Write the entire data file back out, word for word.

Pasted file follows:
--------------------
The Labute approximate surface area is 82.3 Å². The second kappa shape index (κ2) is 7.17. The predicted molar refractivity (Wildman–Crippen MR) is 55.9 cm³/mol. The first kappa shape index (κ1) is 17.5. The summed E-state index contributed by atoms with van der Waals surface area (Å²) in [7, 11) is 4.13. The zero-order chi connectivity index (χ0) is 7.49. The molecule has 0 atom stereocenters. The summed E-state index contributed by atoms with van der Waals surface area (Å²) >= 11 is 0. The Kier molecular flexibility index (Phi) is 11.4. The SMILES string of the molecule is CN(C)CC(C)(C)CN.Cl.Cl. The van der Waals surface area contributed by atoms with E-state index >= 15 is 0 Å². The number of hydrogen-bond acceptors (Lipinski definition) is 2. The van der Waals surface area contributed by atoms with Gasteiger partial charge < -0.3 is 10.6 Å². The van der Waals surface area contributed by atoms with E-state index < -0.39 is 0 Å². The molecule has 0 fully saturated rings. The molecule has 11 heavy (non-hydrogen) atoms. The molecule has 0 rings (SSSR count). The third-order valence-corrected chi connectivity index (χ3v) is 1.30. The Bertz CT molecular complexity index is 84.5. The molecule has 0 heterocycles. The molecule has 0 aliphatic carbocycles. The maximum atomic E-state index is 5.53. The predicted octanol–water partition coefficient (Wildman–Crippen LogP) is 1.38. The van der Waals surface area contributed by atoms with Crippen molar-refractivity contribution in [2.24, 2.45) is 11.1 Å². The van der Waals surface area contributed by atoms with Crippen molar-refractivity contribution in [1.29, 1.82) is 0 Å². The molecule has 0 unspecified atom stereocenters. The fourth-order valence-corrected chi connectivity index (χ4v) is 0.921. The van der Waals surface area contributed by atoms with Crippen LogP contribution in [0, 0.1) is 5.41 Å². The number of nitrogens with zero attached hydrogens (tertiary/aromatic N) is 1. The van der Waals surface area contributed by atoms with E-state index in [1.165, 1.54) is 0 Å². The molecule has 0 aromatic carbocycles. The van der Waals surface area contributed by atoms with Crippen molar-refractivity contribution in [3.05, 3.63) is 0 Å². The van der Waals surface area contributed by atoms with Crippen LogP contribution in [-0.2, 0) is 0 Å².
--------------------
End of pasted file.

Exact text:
The Labute approximate surface area is 82.3 Å². The second kappa shape index (κ2) is 7.17. The predicted molar refractivity (Wildman–Crippen MR) is 55.9 cm³/mol. The first kappa shape index (κ1) is 17.5. The summed E-state index contributed by atoms with van der Waals surface area (Å²) in [7, 11) is 4.13. The zero-order chi connectivity index (χ0) is 7.49. The molecule has 0 atom stereocenters. The summed E-state index contributed by atoms with van der Waals surface area (Å²) >= 11 is 0. The Kier molecular flexibility index (Phi) is 11.4. The SMILES string of the molecule is CN(C)CC(C)(C)CN.Cl.Cl. The van der Waals surface area contributed by atoms with E-state index >= 15 is 0 Å². The number of hydrogen-bond acceptors (Lipinski definition) is 2. The van der Waals surface area contributed by atoms with Gasteiger partial charge < -0.3 is 10.6 Å². The van der Waals surface area contributed by atoms with E-state index < -0.39 is 0 Å². The molecule has 0 fully saturated rings. The molecule has 11 heavy (non-hydrogen) atoms. The molecule has 0 rings (SSSR count). The third-order valence-corrected chi connectivity index (χ3v) is 1.30. The Bertz CT molecular complexity index is 84.5. The molecule has 0 heterocycles. The molecule has 0 aliphatic carbocycles. The maximum atomic E-state index is 5.53. The predicted octanol–water partition coefficient (Wildman–Crippen LogP) is 1.38. The van der Waals surface area contributed by atoms with Crippen molar-refractivity contribution in [2.24, 2.45) is 11.1 Å². The van der Waals surface area contributed by atoms with Crippen molar-refractivity contribution in [1.29, 1.82) is 0 Å². The molecule has 0 unspecified atom stereocenters. The fourth-order valence-corrected chi connectivity index (χ4v) is 0.921. The van der Waals surface area contributed by atoms with Crippen LogP contribution in [0, 0.1) is 5.41 Å². The number of nitrogens with zero attached hydrogens (tertiary/aromatic N) is 1. The van der Waals surface area contributed by atoms with E-state index in [1.165, 1.54) is 0 Å². The molecule has 0 aromatic carbocycles. The van der Waals surface area contributed by atoms with Crippen molar-refractivity contribution in [3.05, 3.63) is 0 Å². The van der Waals surface area contributed by atoms with Crippen LogP contribution in [-0.2, 0) is 0 Å².